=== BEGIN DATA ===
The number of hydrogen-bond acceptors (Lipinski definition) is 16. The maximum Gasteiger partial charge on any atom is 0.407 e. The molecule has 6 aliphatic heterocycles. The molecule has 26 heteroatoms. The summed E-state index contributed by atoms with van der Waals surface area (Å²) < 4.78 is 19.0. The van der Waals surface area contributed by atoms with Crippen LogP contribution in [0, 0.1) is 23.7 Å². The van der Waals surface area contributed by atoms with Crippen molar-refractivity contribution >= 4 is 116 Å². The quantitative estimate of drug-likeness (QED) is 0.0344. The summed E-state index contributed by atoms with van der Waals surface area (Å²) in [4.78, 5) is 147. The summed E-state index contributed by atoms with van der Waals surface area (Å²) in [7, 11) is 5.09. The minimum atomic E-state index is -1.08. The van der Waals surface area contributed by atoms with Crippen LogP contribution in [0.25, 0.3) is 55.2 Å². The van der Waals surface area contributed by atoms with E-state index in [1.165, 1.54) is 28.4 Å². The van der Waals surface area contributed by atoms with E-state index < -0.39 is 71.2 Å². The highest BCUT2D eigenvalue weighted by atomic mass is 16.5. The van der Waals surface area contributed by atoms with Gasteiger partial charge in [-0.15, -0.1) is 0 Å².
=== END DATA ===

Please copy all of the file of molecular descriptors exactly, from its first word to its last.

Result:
The number of hydrogen-bond acceptors (Lipinski definition) is 16. The maximum Gasteiger partial charge on any atom is 0.407 e. The molecule has 6 aliphatic heterocycles. The molecule has 26 heteroatoms. The summed E-state index contributed by atoms with van der Waals surface area (Å²) < 4.78 is 19.0. The van der Waals surface area contributed by atoms with Crippen LogP contribution in [0, 0.1) is 23.7 Å². The van der Waals surface area contributed by atoms with Crippen molar-refractivity contribution >= 4 is 116 Å². The quantitative estimate of drug-likeness (QED) is 0.0344. The summed E-state index contributed by atoms with van der Waals surface area (Å²) in [4.78, 5) is 147. The summed E-state index contributed by atoms with van der Waals surface area (Å²) in [7, 11) is 5.09. The minimum atomic E-state index is -1.08. The van der Waals surface area contributed by atoms with Crippen LogP contribution in [0.25, 0.3) is 55.2 Å². The van der Waals surface area contributed by atoms with E-state index in [1.165, 1.54) is 28.4 Å². The van der Waals surface area contributed by atoms with E-state index < -0.39 is 71.2 Å². The highest BCUT2D eigenvalue weighted by atomic mass is 16.5. The van der Waals surface area contributed by atoms with Gasteiger partial charge in [-0.15, -0.1) is 0 Å².